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Fair trading enquiries
13 32 20
 

What's new in 2016? Renewal notices issued by email

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We're now sending licence holder notices to you by email, including renewal notices and new licence notices for motor dealers and repairers.

You will be notified by email, if your licence record contains a valid email address. If not, notices will still be sent to you by post.

Our email notifications will come from this address: donotreply@fairtrading.nsw.gov.au.
Make sure you check your spam or junk mail if you are expecting a notice from us as some email service providers will filter our email.

If you're a motor dealer or repairer licence holder with a valid mobile phone number, you will also receive an SMS text message reminding you to renew. The text message will contain a weblink where you can apply to renew your individual licence. This service is only for individual licence holders and is not available for corporation licence holders. 

*Remember you must answer all questions accurately and comply with all disclosure obligations when renewing your licence.

You can update your personal details, including your email address, by completing and returning the relevant forms by email to businesslicensing@finance.nsw.gov.au.

Don't forget about our information sessions for motor dealers and repairers! If your workshop or dealership is interested, check out our Events register page to see what's on in your area.

 

Case Study: Don't be caught out by Band-Aid repairs

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"Band-Aid" repairs of second hand vehicles are a breach of the Motor Dealers and Repairers Act and Regulation 2014 (the Act and Regulation).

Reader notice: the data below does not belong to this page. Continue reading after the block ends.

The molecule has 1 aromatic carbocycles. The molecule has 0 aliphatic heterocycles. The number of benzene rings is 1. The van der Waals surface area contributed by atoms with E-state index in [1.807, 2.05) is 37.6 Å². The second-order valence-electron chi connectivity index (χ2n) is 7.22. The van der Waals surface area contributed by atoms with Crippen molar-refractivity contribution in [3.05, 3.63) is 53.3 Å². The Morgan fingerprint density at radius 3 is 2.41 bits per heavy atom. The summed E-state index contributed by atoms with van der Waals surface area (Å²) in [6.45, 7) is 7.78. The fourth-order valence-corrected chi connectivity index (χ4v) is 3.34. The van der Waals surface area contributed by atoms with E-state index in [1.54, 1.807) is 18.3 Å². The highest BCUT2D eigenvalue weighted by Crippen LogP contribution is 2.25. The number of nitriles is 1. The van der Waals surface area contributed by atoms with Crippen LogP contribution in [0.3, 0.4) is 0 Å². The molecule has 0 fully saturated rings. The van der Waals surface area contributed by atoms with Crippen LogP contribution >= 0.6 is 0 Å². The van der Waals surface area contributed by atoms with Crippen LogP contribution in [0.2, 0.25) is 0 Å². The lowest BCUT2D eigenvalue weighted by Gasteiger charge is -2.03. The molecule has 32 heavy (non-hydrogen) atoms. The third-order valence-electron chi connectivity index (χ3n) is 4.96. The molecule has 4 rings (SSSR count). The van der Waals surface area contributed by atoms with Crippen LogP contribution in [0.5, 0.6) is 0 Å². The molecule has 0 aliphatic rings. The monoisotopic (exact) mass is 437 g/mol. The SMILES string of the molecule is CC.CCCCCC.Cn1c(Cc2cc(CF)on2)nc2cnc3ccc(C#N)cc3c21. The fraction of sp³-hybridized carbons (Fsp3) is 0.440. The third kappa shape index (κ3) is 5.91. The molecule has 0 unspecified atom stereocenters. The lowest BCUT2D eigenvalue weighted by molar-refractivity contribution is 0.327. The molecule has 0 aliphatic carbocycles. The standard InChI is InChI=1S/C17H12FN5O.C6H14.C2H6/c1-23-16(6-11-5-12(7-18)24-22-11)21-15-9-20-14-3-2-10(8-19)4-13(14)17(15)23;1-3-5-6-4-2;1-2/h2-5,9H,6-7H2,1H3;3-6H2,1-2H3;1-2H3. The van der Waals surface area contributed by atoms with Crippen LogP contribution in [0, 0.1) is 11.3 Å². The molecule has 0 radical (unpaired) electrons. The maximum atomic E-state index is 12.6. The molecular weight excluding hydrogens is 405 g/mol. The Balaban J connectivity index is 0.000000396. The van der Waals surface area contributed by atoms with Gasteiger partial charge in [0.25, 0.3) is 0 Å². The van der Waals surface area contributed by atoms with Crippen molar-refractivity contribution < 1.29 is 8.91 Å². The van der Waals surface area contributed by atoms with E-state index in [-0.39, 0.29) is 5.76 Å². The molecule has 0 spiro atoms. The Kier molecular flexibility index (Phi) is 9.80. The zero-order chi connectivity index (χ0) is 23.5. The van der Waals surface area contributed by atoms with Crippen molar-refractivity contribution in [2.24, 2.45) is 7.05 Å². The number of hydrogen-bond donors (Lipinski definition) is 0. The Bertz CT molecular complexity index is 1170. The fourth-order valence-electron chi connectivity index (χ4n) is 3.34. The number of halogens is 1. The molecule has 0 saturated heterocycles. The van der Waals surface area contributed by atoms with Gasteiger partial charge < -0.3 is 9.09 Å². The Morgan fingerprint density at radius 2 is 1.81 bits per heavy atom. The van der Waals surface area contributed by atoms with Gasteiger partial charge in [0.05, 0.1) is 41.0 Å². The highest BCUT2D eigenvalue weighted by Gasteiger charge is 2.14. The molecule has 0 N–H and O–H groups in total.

Dealers who are caught selling vehicles which have had quick, cheap fixes such as the use of additives to hide major defects to a motor, are considered to be committing an offence under the Act and Regulation.

A used car dealer is responsible for the vehicles they sell, and must guarantee the consumer gets what they pay for. Under the Act and Regulation, a failure to do this is unfair and misleading and could lead to costly fines and repair orders.

Following is a real example of a dealer who was ordered to pay for major engine repairs as a result of engaging in unjust conduct. 

Facts of the case

  1. A customer purchased a second hand vehicle which broke down on the drive home.
  2. The customer passed away on the same day of his purchase.
  3. The customer's family lodged a complaint with Fair Trading against the dealer.
  4. The vehicle was examined by a Fair Trading inspector who confirmed the vehicle had major defects at the time of sale. This included a blown head gasket that would've required considerable work to rectify for sale.  
  5. The inspector requested that the dealer provide a copy of the repairer's invoice to verify a full repair was carried out. 
  6. The dealer could not provide an invoice from the repairer.

Our position and the resolution

  1. The inspector suspected a temporary repair was carried out with the use of an additive and the dealer was advised of this.
  2. A dealer must rectify all repairs in a tradesman like manner. Using additives for engine repairs are a temporary fix that can last for months or years but it is simply a "Band-Aid" fix. These repairs can be difficult to identify and are therefore considered unfair and unjust conduct.  
  3. In the circumstances, the dealer was required to pay for the cost of major engine repair work performed by a different repairer.

 

Do you hold a motor repairer tradesperson certificate?

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They now have to be renewed. Go to the Fair Trading website for more information or call 13 32 20 to find out your renewal date.
 
fairtrading.nsw.gov.au